Edna Garrett: Jo, if something's going on here that I feel is wrong, I have to speak out. It's a responsibility, not an option.
Natalie Green: You see, Jo? We can't take this lying down.
Edna Garrett: That's right, what're you going to do about it, Natalie?
Natalie Green: What?
Edna Garrett: Come on Natalie, you're the editor of the school paper. Print headlines, write editorials, take it to the people, make some noise, make a lot of noise!
Edna Garrett: Forget my strudel, Mr. Parker, this is serious!
Mr. Parker: Edna, you're overreacting, now trust me. A few books being removed from the library is hardly cause for panic. Now, what follows vanilla extract?
Edna Garrett: It was four books, four! And I'm not the only one who's upset. Our librarian has been trained to make book selections and suddenly people without qualifications are overriding her decisions!
Mr. Parker: Okay, I've got three large apples, one cup of flour.
Edna Garrett: Mr. Parker something alarming is going on here and you don't seem concerned.
Mr. Parker: Edna, a decision was made by the Board of Trustees to reevaluate some of our books, and I support that decision.
Edna Garrett: How can you? I know how you feel about this.
Mr. Parker: There are other factors involved here.
Edna Garrett: Such as?
Mr. Parker: You just don't understand what we're facing.
Edna Garrett: Well then explain it to me. Explain how books that have been at this library for years suddenly have become offensive!
Mr. Parker: Alright, picture yourself in a room full of angry people shouting about immoral influences and accusing you of corrupting their children.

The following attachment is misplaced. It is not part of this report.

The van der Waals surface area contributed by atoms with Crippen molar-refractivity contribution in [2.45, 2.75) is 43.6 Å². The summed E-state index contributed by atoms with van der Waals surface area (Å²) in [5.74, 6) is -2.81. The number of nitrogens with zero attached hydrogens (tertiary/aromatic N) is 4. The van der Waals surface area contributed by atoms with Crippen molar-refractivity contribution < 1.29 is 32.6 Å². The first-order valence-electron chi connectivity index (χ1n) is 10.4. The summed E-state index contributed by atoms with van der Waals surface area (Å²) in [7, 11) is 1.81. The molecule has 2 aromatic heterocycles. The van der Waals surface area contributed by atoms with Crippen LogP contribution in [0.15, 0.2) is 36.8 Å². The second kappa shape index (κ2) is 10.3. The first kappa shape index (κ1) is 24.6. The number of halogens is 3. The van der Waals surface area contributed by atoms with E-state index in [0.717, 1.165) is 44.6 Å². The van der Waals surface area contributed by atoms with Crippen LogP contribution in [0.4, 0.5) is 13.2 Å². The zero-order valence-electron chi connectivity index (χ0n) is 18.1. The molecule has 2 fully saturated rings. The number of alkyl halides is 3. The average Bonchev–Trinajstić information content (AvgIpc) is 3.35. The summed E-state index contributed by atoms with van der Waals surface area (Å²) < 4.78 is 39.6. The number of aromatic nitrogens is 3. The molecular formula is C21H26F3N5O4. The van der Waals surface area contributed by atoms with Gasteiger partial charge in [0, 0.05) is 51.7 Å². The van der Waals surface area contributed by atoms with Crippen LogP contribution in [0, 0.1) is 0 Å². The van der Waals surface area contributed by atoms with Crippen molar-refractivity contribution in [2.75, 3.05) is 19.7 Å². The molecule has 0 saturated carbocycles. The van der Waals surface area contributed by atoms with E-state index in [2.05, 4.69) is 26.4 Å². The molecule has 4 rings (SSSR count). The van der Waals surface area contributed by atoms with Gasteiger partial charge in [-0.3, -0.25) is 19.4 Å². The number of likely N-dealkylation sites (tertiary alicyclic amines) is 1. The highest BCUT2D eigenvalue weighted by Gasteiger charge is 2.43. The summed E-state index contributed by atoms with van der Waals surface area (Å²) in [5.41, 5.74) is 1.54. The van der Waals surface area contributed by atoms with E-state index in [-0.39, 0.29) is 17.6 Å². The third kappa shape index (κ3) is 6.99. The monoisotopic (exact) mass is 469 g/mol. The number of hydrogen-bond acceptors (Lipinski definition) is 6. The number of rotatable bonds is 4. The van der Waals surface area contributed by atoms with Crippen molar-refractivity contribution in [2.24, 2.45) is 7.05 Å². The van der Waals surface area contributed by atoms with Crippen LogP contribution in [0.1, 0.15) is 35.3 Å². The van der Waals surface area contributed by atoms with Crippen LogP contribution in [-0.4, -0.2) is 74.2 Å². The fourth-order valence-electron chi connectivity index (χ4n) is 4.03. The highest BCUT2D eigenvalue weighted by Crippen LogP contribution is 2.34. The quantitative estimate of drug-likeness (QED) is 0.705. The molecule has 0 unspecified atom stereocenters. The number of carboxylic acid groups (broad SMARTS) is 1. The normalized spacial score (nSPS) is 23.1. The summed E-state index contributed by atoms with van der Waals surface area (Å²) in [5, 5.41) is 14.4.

Edna Garrett: How long has that been going on?
Mr. Parker: Over a year, at first the Board resisted, I resisted. Last month this group threatened to take their children out of Eastland, so we compromised.
Edna Garrett: You mean you sold out.
Mr. Parker: That's easy for you to say! What would you do if parents started to pull their children out of school? Would it make any difference what books were in the library if the doors were closed?
Edna Garrett: That won't happen.
Mr. Parker: You should read some of the letters I've been getting demanding change in curriculum, in text books, in staff! And in the face of all that we should consider ourselves that we only lost four books.
Edna Garrett: THIS time. What're you going to have to give up next month, Mr. Parker?
Edna Garrett: One group of parents.
Mr. Parker: Yes but those are the parents who attend every board meeting, they call my office, write letters.
Edna Garrett: Yeah that's right, the wheel that squeaks the loudest always gets the oil.
Mr. Parker: Come on Edna, you know they've got a point. You've read parts of Vonnegut, Joyce.
Edna Garrett: Yes, and so have hundreds of other Eastland students. It's a complicated world out there, and what we teach these girls is supposed to help prepare them for it.
Geri Tyler: Okay everybody, I'm leaving, I've got to get back to New York before my plants die.
Dorothy 'Tootie' Ramsey: Poor Father Flarity.
Blair Warner: Can you imagine how difficult life will be for a married priest?